Sunday, 3 February 2013

Science at Rothera

Lots of scientists such as glaciologists, geologists and ice core drillers use Rothera to fly to remote areas of Antarctica where they will camp while doing their work. However there is lots of science activity at the station itself.

There are some really good laboratories for the biologists. Many of the biologists dive into the cold waters around Rothera and bring back no end of strange and wonderful animals.

Biology is not my expertise, but as far as I can tell some of the main things they are studying is how the animals will react to the changing temperatures on the peninsula, and how the food chain is involved in C02 drawdown into the southern

Rothera has many meteorological and climate studies. There is a full met station here and many automatic weather stations on the peninsula that are deployed and maintained from Rothera. Four met balloons are launched a week which measure temperature, humidy and wind to about 30km in the atmosphere. The radars here give temperatures and winds at higher altitudes than that, up to about 100km. There are also optical instruments, Very Low Frequency receivers and magnetometers that reach higher still. Here are I am deploy an instrument here called a search coil magnetometer.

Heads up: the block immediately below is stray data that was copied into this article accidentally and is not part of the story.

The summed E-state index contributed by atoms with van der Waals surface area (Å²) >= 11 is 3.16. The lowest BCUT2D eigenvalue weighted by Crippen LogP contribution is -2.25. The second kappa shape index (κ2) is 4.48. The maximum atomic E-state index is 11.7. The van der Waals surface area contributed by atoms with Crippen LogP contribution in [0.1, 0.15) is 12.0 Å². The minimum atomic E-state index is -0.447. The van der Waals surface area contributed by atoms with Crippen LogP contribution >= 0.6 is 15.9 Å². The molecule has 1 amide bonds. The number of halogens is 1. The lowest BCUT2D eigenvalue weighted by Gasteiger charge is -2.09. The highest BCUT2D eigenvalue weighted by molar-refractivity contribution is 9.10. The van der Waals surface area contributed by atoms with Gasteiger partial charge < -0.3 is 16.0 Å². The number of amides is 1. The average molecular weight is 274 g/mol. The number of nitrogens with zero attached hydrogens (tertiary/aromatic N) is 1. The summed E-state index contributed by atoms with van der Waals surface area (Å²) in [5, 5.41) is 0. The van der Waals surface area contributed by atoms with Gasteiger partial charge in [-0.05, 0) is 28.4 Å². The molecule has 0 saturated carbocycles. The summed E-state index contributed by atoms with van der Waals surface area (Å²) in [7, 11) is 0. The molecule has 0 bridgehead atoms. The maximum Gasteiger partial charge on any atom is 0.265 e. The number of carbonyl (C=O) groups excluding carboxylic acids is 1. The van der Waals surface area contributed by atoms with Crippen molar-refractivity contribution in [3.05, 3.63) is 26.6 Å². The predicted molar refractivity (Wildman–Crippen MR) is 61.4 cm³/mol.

I like the search coil magnetometer - it looks like something that Dr Who might have in the Tardis.


  1. Replies
    1. On the surface, if you are lucky, you get to see seals, penguins and whales. The divers are even luckier they get to see all the amazing stuff under the sea and amazingly under the dark cold waters of the Antarctic there is a lot of live and a huge diversity.

  2. have you been digging holes again?

    1. Oh yes, it doesn't matter what you do, if you are in the Antarctic it always seems as if digging is involved!